Under all circumstances, the mineral water must be drunk at the well, in order that the maximum value and effect of its medicinal character may be obtained. This is over and above the obvious physical advantages derived from the bracing morning walk We were told when residing in the village, on reliable authority, that some visitors, we regret to say of the fair sex, indulged in the highly objectionable practice of partaking of the water in bed. The water was conveyed to such soporific drinkers by a messenger sent, to the well for it, From our own experience, wo frequently saw water being carried from the well in the direction of the village, no doubt for the use of persons either unable, and so excusable, or unwilling, and so inexcusable, to do themselves the benefit of the prescribed, and, we might say, in most instances, Indispensable morning walk. We were further informed, that those persons who unwisely partook of the water in the horizontal position consistently also continued their town practice of partaking of breakfast in the same situation and circumstances, judiciously, however, allowing an interval of about two hours to elapse between the water-drinking and the breakfasting, and afterwards rose when the sun was nearly in the meridian. We do sincerely hope and believe that such cases are in the most marked manner exceptional, since so exalted an instance of, we had almost said stupidity, and so gross a violation of even a common-sense view of the necessary condition of healthful existence cannot, for the sake of the Individuals themselves, and for the reputation of the habits of the village, be sufficiently discountenanced and condemned. These remarks have no reference to those who are enfeebled from ill health, and cannot undertake the walk, perhaps not even the well-omnibus drive, but apply to, we trust, the very few, who, while quite able to do so, still from indolence remain at home, and drink their potations there. Much of our urban usage must be left in the city it we would recruit health in rural Motrat, or reap advantage from its mineral-waters.

The specific gravity of the sulphureous water of the well, as indicated by the use of a superior hydrometer, was fully 1.001. By the use of a 500-grain sp. gr. bottle, the specific gravity of the water was found to be .00124, and in another trial with a 1000-grain sp. gr. bottle, 1.00122. The mean specific gravity of the two last and most delicate experiments, would therefore indicate 10023 as the specific gravity of this cater. Due observance was made of temperature and atmospheric pressure in these experiments. The specific gravity of the water of the upper well, which is totally employed for bath purposes, was slightly above that stated.

The qualitative chemical analysis of the water was conducted at the well, by means of suitable apparatus and re-agents.

The ingredients found present in the sulphureous water were sulphur, lu the form of sulpliuretted hydrogen gas, and also as a sulphuret (most probably of sodium), also, chlorine, lime, magnesia; and, subsequently, there were found in the quantitative analysis, soda, traces of earthy carbonates, organic matter, and silicic acid. The substances judged absent, or not present in detectable quantity, were sulphuric acid, potash, iron in any of its states of combination, carbonic acid gas, and nitrogen or any other permanent gas. Excepting the traces of lime and magnesia existing as carbonates, and the soda present in the water in the form of silicate of soda, the lime, magnesia, and soda were found to exist as calcium, magnesium, and sodium, in combination with chlorine, and a small proportion of; most probably, the sodium with sulphur.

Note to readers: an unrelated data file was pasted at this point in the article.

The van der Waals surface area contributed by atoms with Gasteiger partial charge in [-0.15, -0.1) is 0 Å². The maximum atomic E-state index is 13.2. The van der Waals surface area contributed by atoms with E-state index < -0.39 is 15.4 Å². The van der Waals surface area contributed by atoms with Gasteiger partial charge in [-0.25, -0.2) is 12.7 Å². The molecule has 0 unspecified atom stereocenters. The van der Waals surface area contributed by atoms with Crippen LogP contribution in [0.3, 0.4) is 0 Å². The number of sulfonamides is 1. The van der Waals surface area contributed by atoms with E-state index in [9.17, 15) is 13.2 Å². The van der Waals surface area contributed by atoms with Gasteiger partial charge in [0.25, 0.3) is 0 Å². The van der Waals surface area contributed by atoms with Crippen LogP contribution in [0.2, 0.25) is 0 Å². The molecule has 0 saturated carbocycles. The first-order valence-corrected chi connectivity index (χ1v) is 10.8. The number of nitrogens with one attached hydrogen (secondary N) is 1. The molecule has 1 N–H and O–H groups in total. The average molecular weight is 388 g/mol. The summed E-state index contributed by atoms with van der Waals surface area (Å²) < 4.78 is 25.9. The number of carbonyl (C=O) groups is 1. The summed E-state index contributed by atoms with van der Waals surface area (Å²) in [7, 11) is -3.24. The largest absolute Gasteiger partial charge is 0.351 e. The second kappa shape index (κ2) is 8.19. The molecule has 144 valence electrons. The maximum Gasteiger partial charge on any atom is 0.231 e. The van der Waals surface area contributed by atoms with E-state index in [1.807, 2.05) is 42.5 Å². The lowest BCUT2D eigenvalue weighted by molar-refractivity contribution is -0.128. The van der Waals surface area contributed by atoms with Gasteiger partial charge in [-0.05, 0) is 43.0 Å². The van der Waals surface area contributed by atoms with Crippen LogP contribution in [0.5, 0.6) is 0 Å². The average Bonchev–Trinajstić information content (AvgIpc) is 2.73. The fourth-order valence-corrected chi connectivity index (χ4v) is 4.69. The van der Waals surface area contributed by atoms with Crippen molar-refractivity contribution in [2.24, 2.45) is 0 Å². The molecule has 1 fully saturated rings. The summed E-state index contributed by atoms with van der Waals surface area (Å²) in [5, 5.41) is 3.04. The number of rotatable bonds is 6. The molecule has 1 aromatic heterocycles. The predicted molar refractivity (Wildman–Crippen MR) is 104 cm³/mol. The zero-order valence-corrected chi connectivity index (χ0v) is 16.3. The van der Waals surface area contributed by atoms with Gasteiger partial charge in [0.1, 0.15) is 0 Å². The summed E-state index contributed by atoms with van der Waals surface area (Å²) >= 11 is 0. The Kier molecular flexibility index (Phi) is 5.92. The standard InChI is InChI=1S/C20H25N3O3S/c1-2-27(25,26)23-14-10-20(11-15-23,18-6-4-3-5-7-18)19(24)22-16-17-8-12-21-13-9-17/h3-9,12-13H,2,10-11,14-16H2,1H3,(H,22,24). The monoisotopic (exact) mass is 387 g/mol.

It may be remarked that, while testing the well water, most of the tests were applied to the water of the adjoining burn, and also to that of the spring situated on the edge of the footpath, between the stream and esplanade, and leading to the verandah at the well. The burn-water indicated, in the ucconcentrated form, only traces of chlorine. Chemically, it is a very soft and pure water, but is coloured considerably from dissolved organic matters derived from moss. The water from the spring indicated traces of chlorine, slight traces sf sulphuric acid, and very slight traces of lime. It is a very excellent and safe drinking water; and, as a spring-water, it is unusually soft.. Neither the burn nor spring-water contained the slightest trace of sulphureous impregnation.

By a series of experiments the respective quantities of the soluble salts, earthy carbonates, and of siliceous and organic matters, composing 50 grains of the solid residue on the evaporation of the sulphureous water, were determined; and the results, when calculated to represent their proportionate amounts in the quantity of residue from the imperial gallon, were as follow:-

The combined sUicic acid exists in the original water as silicate of soda. The 206 grains of silicic acid unite with 140 grains of soda, and are thus equivalent to 346 grains of silicate of soda.